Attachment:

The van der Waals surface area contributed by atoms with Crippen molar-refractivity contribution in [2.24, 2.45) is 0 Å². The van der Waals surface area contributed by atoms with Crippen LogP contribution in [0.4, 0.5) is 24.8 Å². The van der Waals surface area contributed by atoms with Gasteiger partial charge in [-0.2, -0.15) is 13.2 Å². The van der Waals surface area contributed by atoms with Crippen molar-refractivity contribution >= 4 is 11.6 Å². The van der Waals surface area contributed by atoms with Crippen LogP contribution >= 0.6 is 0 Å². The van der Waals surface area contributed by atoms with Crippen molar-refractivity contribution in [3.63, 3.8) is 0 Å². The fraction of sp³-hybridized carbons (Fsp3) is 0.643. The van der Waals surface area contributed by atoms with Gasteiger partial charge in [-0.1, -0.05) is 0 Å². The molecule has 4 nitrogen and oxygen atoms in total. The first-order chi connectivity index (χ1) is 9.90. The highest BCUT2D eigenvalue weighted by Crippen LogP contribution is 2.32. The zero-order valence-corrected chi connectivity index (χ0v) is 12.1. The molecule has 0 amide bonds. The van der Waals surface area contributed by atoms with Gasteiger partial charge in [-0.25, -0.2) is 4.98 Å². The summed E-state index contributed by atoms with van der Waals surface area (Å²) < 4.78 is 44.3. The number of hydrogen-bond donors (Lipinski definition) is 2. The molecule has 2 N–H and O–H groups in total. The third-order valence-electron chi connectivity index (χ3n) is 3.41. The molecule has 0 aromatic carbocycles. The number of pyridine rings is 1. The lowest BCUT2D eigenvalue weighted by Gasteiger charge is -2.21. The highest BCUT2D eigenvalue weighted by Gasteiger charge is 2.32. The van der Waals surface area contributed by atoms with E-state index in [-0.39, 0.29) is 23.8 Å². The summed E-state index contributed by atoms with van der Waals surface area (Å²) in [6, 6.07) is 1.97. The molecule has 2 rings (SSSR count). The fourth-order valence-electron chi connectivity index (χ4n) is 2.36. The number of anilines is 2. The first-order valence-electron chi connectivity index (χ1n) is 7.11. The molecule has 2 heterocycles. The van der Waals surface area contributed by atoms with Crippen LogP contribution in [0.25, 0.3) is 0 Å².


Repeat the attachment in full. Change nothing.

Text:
The van der Waals surface area contributed by atoms with Crippen molar-refractivity contribution in [2.24, 2.45) is 0 Å². The van der Waals surface area contributed by atoms with Crippen LogP contribution in [0.4, 0.5) is 24.8 Å². The van der Waals surface area contributed by atoms with Gasteiger partial charge in [-0.2, -0.15) is 13.2 Å². The van der Waals surface area contributed by atoms with Crippen molar-refractivity contribution >= 4 is 11.6 Å². The van der Waals surface area contributed by atoms with Crippen LogP contribution >= 0.6 is 0 Å². The van der Waals surface area contributed by atoms with Crippen molar-refractivity contribution in [3.63, 3.8) is 0 Å². The fraction of sp³-hybridized carbons (Fsp3) is 0.643. The van der Waals surface area contributed by atoms with Gasteiger partial charge in [-0.1, -0.05) is 0 Å². The molecule has 4 nitrogen and oxygen atoms in total. The first-order chi connectivity index (χ1) is 9.90. The highest BCUT2D eigenvalue weighted by Crippen LogP contribution is 2.32. The zero-order valence-corrected chi connectivity index (χ0v) is 12.1. The molecule has 0 amide bonds. The van der Waals surface area contributed by atoms with Gasteiger partial charge in [-0.25, -0.2) is 4.98 Å². The summed E-state index contributed by atoms with van der Waals surface area (Å²) < 4.78 is 44.3. The number of hydrogen-bond donors (Lipinski definition) is 2. The molecule has 2 N–H and O–H groups in total. The third-order valence-electron chi connectivity index (χ3n) is 3.41. The molecule has 0 aromatic carbocycles. The number of pyridine rings is 1. The lowest BCUT2D eigenvalue weighted by Gasteiger charge is -2.21. The highest BCUT2D eigenvalue weighted by Gasteiger charge is 2.32. The van der Waals surface area contributed by atoms with E-state index in [-0.39, 0.29) is 23.8 Å². The summed E-state index contributed by atoms with van der Waals surface area (Å²) in [6, 6.07) is 1.97. The molecule has 2 rings (SSSR count). The fourth-order valence-electron chi connectivity index (χ4n) is 2.36. The number of anilines is 2. The first-order valence-electron chi connectivity index (χ1n) is 7.11. The molecule has 2 heterocycles. The van der Waals surface area contributed by atoms with Crippen LogP contribution in [0.25, 0.3) is 0 Å².